they can justifiably claim that the people gave them a mandate to pursue the course of
action that they presented in outline during the election campaign.
This indeed was what Kumaratunga did with such great power and courage in her 1994
election campaigning, which saw the birth of a new and much more enlightened attitude
towards the ethnic conflict and its solution.
The peace process involving the Norwegians - and who are waiting to do more - called for
engagement and relationship-building between the government and LTTE as the best way to
restore peace to the country. An opposition that seeks to form the government is also
entitled to similar relationship-building. Much to its credit, the UNP appears to have
gathered a multi-ethnic coalition of parties around it ready to form a government that
will be representative of all the ethnic communities in the country.
Recent opinion polls have revealed what common sense itself would suggest, that the two
most important issues to the electorate are the economy and the war, and in that order.
The government probably believes that it cannot compete with the UNP with regard to the
management of the economy. There is a widespread belief that the right-wing UNP is better
at delivering economic results than the center-left alliance of the government. Therefore,
it is on the issue of the war, and the sense of threat that it brings with it, that the
government is concentrating its attack.
At present, the government appears to be following a two-pronged line of attack against
the UNP. The first is to accuse its leadership of having direct dealings with the LTTE,
and to put the burden of proof of innocence upon the UNP. In courts of law, the accuser
would be asked to furnish proof of the other's guilt, but in the court of the people it is
the accused that is often called upon to provide proof of innocence.
However, the government's second line of attack has more substance in it, though it can be
damaging to the peace process. This is to point to the close connection between the UNP
and the Tamil National Alliance (TNA) of four Tamil political parties. Word has gone out
to voters in the north and east that the alliance of the Tamil United Liberation Front,
the Tamil Eelam Liberation Organization, the All Ceylon Tamil Congress and the Eelam
People's Revolutionary Liberation Front - has the tacit backing of the LTTE.
The government points out that the TNA's sympathies lie with the UNP. And that in the
event of a coalition government in which the UNP teams up with the TNA, it would be the
LTTE that will be determining the policy of the new government. It is not surprising that
this type of election rhetoric makes the voters perturbed about the possibilities of a new
Perhaps the UNP should take a leaf out of Kumaratunga's 1994 election campaign. At that
time, when she promised peace through peace talks with the LTTE, the then UNP government
attacked her for being in league with the LTTE. Instead of backing down, she rose to the
challenge and answered her critics with sincerity and resolve. In like manner, without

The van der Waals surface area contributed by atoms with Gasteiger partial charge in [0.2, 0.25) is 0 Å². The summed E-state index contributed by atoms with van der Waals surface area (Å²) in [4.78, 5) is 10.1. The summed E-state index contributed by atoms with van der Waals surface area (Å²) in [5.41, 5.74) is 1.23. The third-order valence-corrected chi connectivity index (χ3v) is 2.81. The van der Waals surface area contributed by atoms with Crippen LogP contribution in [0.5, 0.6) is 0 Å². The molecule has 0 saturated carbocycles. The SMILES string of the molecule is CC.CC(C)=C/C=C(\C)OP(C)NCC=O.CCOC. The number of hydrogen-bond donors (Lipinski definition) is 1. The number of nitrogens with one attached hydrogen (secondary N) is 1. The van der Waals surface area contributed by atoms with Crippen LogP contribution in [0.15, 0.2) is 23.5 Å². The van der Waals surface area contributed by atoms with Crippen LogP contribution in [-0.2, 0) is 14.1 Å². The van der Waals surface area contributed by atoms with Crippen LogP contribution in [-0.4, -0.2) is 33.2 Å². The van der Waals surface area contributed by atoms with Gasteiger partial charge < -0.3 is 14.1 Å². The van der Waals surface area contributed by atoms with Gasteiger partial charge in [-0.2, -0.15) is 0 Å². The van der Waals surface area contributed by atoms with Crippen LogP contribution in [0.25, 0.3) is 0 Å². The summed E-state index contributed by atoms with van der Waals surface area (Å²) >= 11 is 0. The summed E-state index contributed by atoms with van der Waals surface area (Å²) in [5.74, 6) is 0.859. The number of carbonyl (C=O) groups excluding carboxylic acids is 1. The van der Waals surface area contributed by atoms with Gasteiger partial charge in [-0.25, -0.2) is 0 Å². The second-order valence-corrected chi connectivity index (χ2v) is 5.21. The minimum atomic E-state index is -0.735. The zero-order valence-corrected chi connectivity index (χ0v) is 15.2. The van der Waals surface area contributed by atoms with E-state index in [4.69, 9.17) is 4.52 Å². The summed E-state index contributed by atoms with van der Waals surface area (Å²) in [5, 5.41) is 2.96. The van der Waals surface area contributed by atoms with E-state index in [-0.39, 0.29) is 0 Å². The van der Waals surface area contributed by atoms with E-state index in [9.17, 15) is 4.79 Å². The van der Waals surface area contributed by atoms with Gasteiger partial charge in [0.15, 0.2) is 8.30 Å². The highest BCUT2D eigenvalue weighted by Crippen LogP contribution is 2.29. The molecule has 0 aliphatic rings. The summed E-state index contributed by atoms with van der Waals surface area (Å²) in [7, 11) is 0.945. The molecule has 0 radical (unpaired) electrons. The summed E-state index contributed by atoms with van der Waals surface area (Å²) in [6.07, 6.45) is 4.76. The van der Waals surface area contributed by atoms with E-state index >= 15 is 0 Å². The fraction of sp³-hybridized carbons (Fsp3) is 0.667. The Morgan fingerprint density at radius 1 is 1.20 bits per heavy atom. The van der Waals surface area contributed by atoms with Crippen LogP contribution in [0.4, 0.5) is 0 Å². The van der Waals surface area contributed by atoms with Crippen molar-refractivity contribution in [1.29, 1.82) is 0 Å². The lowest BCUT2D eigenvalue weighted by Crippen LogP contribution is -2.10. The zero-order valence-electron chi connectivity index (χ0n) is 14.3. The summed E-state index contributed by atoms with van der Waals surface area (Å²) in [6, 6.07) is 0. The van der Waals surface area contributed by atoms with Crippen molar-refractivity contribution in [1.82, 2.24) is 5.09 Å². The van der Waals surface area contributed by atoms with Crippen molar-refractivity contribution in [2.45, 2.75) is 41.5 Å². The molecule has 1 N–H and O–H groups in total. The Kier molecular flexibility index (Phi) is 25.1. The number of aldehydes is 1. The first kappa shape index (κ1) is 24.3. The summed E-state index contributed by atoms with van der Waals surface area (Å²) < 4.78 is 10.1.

backing down on its promise of peace, the UNP needs to show that it will follow the
Norwegian-facilitated track of peace talks in a more skilful manner than the government.
Looking beyond the elections, the highly partisan and unconstructive rhetoric of the
election campaign, and the possibilities after it, demonstrate the need for a
de-politicized mechanism that will ensure that the search for a political solution to the
ethnic conflict is taken out of the domain of partisan politics.
This is why it becomes necessary to set up a mechanism to resolve the ethnic conflict on
the lines of the 17th Amendment meant to de-politicize key institutions, such as those
dealing with elections, public administration, the judiciary and police.
US buys up all satellite war images
The Pentagon has spent millions of dollars to prevent western media
from seeing highly accurate civilian satellite pictures of the effects of bombing in
Afghanistan, it was revealed yesterday.
The images, which are taken from Ikonos, an advanced civilian satellite launched in 1999,
are better than the spy satellite pictures available to the military during most of the
The extraordinary detail of the images already taken by the satellite includes a line of
terrorist trainees marching between training camps at Jalalabad. At the same resolution,
it would be possible to see bodies lying on the ground after last week's bombing attacks.
Under American law, the US defence department has legal power to exercise "shutter
control" over civilian satellites launched from the US in order to prevent enemies
using the images while America is at war. But no order for shutter control was given, even
after the bombing raids began 10 days ago.
The decision to shut down access to satellite images was taken last Thursday, after
reports of heavy civilian casualties from the overnight bombing of training camps near
Darunta, north-west of Jalalabad.
Instead of invoking its legal powers, the Pentagon bought exclusive rights to all Ikonos
satellite pictures of Afghanistan off Space Imaging, the company which runs the satellite.
The agreement was made retrospectively to the start of the bombing raids.
The US military does not need the pictures for its own purposes because it already has six
imaging satellites in orbit, augmented by a seventh launched last weekend. Four of the
satellites, called Keyholes, take photographic images estimated to be six to 10 times
better than the 1 metre resolution available from Ikonos.
The decision to use commercial rather than legal powers to bar access to satellite images